EL RODEO (Guatemala) • In makeshift morgues and on streets blanketed with ash, family members of the victims of a volcanic eruption in Guatemala desperately searched for the missing .
At least 69 people have been killed, Guatemala's national disaster agency Conred said yesterday, as more bodies were pulled from the debris around the village of El Rodeo, which was hard hit by the eruption. Just a fraction of the victims have been identified so far.
At a makeshift morgue in the city of Escuintla, about 30km from the explosion, 46-year-old Francisco Quiche gave a blood sample to try to identify his son's body, though he already knew his son's fate.
After evacuating the town of El Rodeo with his family, the welder returned to search for his 22-year-old son and daughter-in-law. Peering through a hole in the wall of his son's home, Mr Quiche saw the young man's body. He said he feared his daughter-in-law is dead as well. "My son was just 22 years old, the same as my daughter-in-law, who was expecting a baby."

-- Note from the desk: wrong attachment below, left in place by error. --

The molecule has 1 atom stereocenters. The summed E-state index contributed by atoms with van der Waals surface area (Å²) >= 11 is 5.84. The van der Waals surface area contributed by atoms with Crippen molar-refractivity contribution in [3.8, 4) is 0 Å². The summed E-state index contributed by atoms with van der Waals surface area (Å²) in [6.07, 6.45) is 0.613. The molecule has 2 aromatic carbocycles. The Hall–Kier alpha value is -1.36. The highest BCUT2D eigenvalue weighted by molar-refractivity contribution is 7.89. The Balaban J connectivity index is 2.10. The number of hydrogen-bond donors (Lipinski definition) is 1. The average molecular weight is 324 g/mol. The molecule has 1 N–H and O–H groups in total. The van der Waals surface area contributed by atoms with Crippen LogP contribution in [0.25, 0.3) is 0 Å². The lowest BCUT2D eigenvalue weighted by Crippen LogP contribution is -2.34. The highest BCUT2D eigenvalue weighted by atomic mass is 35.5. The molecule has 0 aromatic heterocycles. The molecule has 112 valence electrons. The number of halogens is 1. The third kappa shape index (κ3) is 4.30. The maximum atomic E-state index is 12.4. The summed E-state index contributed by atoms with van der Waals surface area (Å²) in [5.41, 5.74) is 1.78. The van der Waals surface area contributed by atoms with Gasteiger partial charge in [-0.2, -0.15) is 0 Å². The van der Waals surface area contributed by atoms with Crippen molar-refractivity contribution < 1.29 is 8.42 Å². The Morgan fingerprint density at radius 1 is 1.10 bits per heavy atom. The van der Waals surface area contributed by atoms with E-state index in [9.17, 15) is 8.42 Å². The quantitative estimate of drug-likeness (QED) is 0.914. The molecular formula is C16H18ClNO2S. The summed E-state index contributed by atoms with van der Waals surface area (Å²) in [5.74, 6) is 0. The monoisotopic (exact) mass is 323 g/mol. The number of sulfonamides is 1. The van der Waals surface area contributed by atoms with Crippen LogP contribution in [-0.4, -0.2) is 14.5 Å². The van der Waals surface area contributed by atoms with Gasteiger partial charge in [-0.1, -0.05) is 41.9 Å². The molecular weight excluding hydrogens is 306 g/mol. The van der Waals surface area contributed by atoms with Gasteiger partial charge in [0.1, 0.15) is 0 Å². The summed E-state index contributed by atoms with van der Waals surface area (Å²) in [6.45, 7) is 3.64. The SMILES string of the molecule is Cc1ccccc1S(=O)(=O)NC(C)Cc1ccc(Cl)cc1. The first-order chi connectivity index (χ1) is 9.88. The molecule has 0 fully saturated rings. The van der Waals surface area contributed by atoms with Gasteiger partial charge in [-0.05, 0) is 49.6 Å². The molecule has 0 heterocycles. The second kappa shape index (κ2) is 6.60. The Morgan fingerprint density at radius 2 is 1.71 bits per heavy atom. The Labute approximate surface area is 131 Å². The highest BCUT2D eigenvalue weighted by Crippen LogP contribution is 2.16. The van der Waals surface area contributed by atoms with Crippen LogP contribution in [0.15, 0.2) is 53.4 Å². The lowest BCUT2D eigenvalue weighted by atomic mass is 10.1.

The eruption of Fuego - Spanish for "fire" - on Sunday was the biggest in more than four decades, forcing the closure of Guatemala's main international airport and dumping ash on thousands of hectares of coffee farms on the volcano's slopes.
By Monday evening, the volcano's activity was lessening, and was expected to continue to diminish in the coming days, Mr Eddy Sanchez, director of the seismological, volcanic and meteorological institute Insivumeh, told reporters.
The task of retrieving bodies on Monday was hindered by another eruption and an apparent landslide on the southern slopes of Fuego triggered fresh evacuations. Rains are expected to continue to complicate searches in the coming days, Mr Sanchez said.
Elsewhere, the process of mourning had begun. Local television footage showed residents of villages walking through the streets, caskets hoisted on their shoulders.
Structures and trees at the base of the Fuego volcano were completely coated in brown and grey.
The eruption sent columns of ash and smoke 10km into the sky, dusting several regions with ash. More than 3,200 people have been evacuated, Conred said.
It posted a photo showing the flows of gas and mud sweeping down a mountainside and across a valley, engulfing a village. "The landscape on the volcano is totally changed, everything is totally destroyed," government volcanologist Gustavo Chigna said on radio.
Fuego, one of several active volcanoes out of 34 in the Central American country, is near the colonial city of Antigua, a Unesco world heritage site that has survived several volcanic eruptions.